The King’s Indian Orderly Officers
In 1903, the Viceroy of India issued a General Order establishing the annual appointment of Indian Orderly Officers to act as the King’s honorary bodyguard in the UK. Each year four officers from the Indian Army were selected by the Commander in Chief to attend the King at Court, and at any reviews or ceremonies that the King attended during the London season. When in London, the Indian Orderly Officers (IOOs) were looked after by a British Officer, who would take them to be fitted for their ceremonial uniforms, show them around London, accompany them on their official engagements and generally see that they had everything they needed during their stay.
Frank O Salisbury, King’s Indian Orderly Officers 1923 (Foster 664) Images Online
In 1926, the four IOOs were Risaldar-Major Nur Khan of the Corps of Guides Cavalry, Risaldar-Major Faujdar Khan of Skinner's Horse, Subedar-Major Ahmed Din of the 1/4 Bombay Grenadiers, and Subedar-Major Tikka Khan of the 3/2 Punjab Regiment. They were met at Tilbury Docks on the morning of 22 April by the British Officer who would look after them for the summer, Major F M Matthews, 14th Punjab Regiment. The IOOs’ first days in London were spent being fitted for uniforms and boots, shopping in Oxford Street (Selfridges amazed and interested them), and sightseeing (Hyde Park, Natural History Museum, Kew Gardens). In May, Major Matthews’ plans were upset by the General Strike. With transport disrupted, little could be done other than rather stroll around central London. Matthews wrote in the official diary: “Not knowing London they didn’t realise the changes in traffic etc which an Englishman would do. The activity with tanks, armoured cars etc in Wellington Barracks interested them”.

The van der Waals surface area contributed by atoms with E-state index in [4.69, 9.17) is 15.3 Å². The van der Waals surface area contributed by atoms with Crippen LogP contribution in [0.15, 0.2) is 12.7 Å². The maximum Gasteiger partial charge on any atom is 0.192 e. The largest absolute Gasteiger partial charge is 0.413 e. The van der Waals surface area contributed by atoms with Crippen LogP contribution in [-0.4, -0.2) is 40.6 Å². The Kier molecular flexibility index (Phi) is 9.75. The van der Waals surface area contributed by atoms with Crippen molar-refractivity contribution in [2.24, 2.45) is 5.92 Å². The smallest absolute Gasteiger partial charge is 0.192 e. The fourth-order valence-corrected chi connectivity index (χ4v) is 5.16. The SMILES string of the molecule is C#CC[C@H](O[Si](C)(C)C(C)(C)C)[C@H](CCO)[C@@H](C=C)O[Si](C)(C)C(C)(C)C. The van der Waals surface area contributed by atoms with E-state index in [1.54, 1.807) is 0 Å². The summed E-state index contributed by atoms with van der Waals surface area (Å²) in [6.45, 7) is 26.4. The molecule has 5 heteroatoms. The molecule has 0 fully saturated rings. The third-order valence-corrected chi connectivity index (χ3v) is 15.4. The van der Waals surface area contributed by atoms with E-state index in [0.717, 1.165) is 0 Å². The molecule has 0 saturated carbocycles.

On 30 April, the IOOs visited Woking Mosque. Major Matthews wrote that they had been hospitably entertained and were very pleased with the whole visit. Matthews noted that: “They enjoyed the railway journey. Foggy in London but clear outside, & the green fields, cattle & sheep gladdened their hearts…Ahmed Din took snuff & slept peacefully throughout the journey. The others were interested in everything, Faujdar being impressed with the beauty of it all”.
Once suitably equipped with uniform, the IOOs had a long summer of engagements ahead of them. They were officially presented to the King on 19 May, and over the next two months regularly attended Court at Buckingham Palace, levees at St James’s Palace, the unveiling of the Kitchener Memorial at Horse Guards Parade, the opening of the Military Tournament, an investiture at Buckingham Palace, and the Buckingham Palace Garden Party. They were also taken to various social events, such as the Chelsea Flower Show, Ascot Gold Cup, Aldershot Tattoo, Gala Day at the International Horse Show, the Indian Empire Garden Party, the Olympic Horse Show, and the Royal Agricultural Show.
After what must have been an exhausting but exciting summer, Major Matthews saw the Indian Officers off at Tilbury Docks on 30 July 1926.
Diaries of the British officers of the Indian Army in charge of the King's Indian Orderly Officers 1904-1939 [IOR/L/MIL/5/713-715]